Published on February 17, 2014 | by David Drake

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Stuart Roy Clarke and the Homes Of Football

Stuart Roy Clarke has spent more than 20 years capturing the experience of British football in pictures. He talked to ALN’s David Drake about his passion for photography and his thoughts on the change of multimedia in modern technology as his exhibition of pictures marking 125 years of the Northern League opened.

Stuart Roy Clarke

Stuart Roy Clarke’s latest exhibition is currently on display at the National Football Museum. [Stuart Roy Clarke]

Clarke’s pictures portray a sense of austerity creating a mood that is subdued and often overshadowed by the larger more appealing attraction happening on the field “the action is the denouement…the action is the icing on the cake”, he said.

For Clarke it is “mostly about keeping a perspective, hence me not just photographing the best or the biggest.”

The Watford fan from Hertfordshire began his fascination with photography with nature and the outdoors but he soon moved into football.

Having visited grounds around the UK throughout the 1990s, Clarke’s portfolio bolstered and he set about publishing and exhibiting these pieces in museums and shops.

Some may not see the correlation between nature and football, but for Clarke “football and the understudy pop music festival are great gatherings of wildebeest by the oasis in the desert.” He added: “I apply patience to football situations as the virtue you need most for watching wildlife. Animals don’t as such talk to you. Hyenas may sing. Football fans do both.”

Although Clarke learnt his trade photographing nature, for him football has taken precedence, saying: “I could happily return to photographing nature where I learnt my trade, but I won’t because football is my thing, and a great many other peoples fascination. Also I have a ready-made audience.”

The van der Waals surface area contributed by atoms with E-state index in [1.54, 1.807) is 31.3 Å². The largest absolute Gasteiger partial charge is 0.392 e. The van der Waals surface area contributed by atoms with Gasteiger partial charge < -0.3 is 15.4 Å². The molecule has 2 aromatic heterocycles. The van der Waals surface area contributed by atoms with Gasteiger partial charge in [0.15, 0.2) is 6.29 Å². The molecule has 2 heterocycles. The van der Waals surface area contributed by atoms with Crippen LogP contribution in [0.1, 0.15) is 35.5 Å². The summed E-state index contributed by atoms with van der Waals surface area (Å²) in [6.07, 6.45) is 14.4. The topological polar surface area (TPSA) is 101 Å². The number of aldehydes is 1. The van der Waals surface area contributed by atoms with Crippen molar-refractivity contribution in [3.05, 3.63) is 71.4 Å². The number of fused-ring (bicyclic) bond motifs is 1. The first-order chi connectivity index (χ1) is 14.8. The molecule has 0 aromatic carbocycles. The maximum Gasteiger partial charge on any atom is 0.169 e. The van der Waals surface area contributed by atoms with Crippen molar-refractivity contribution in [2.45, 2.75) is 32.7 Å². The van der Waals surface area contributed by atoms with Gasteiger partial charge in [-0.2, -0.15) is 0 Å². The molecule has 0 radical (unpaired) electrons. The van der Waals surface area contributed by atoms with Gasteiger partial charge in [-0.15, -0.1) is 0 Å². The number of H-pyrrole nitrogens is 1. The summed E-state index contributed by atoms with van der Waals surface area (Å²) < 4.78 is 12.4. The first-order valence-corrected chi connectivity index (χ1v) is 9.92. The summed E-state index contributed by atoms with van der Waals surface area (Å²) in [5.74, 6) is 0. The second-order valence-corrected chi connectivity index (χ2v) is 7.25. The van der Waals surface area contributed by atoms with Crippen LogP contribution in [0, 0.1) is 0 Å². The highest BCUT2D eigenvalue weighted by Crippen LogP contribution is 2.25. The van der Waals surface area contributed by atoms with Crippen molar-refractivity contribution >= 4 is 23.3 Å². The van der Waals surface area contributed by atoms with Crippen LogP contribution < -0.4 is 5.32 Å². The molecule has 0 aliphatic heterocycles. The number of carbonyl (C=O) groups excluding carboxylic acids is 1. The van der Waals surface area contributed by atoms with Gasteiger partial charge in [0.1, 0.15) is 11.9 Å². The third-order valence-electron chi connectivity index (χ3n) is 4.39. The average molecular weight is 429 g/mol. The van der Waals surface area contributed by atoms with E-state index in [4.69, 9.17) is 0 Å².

Disasters

In the 1970s and 1980s Clarke was wondering about the whole football idea, and it was the disasters at Heysel and Bradford in 1985 and Hillsborough in 1989 that “signposted me and fast-tracked me to starting the Homes of Football”.

To witness such horrific scenes is bad enough, but the thought of having to point a camera and document it is sickening. Clarke’s professional approach to such events is clear: “Just get on with all the living and a bit of dying that goes on everywhere on a daily basis.”

The disasters of the 1980s, together with the cultural shift football was finding itself in, meant football journalism evolved considerably. Fans started to voice their opinions in fanzines, writers began to write books citing their personal feelings, and Clarke started to represent personality and character in photos.

Clarke said: “I am thinking as I take the pictures: what is the personality of football and the people, the fans?” Clarke went onto say: “If football could photograph itself, and we all want to make ourselves look a little better than we are, how would it like itself to appear…make it appear as THE HOMES OF FOOTBALL by Stuart Roy Clarke.”

Clarke uses a Japanese Bronica camera, which uses medium format roll film, making it simple to use and gives the user a minimalistic feel: “It is slow and meaningful. It is authoritative. It looks like a box of magic. It is simple. I use no change of lenses, filters or light meter. I guess all the exposures,” Clarke added: “[It’s] just me and the black box. A simple love affair.”

Technology

It is clear to see Clarke’s appetite for photography not only lie in the images, but also in the devices.

“Modern technology is all very well, it brings more people to the photo table but it makes more of a mess. They take away the magic. You immediately look at what you have taken. You miss seeing the next moment of seeing,” said Clarke

Having taken an array of photographs, I was particularly keen to find out what his favourite photos were, but in his typically transcendent manner, Clarke said: “My best photograph will tick all or some of my magnificent 7 principles of authority, humour, self-interest, surprise, empathy, humility and loyalty.”

With numerous exhibitions, books and television appearances the next on the agenda for Clarke is simply: “More exhibitions, books and television appearances until it is all one big communal sing-song.” He is also looking to further expand in the hope of seeing his “brand alongside the most worthy of any brands” in the world of photography.

The Northern League (part of The Homes of Football series) is on display at the National Football Museum in Manchester until 30 June.

 

 

 

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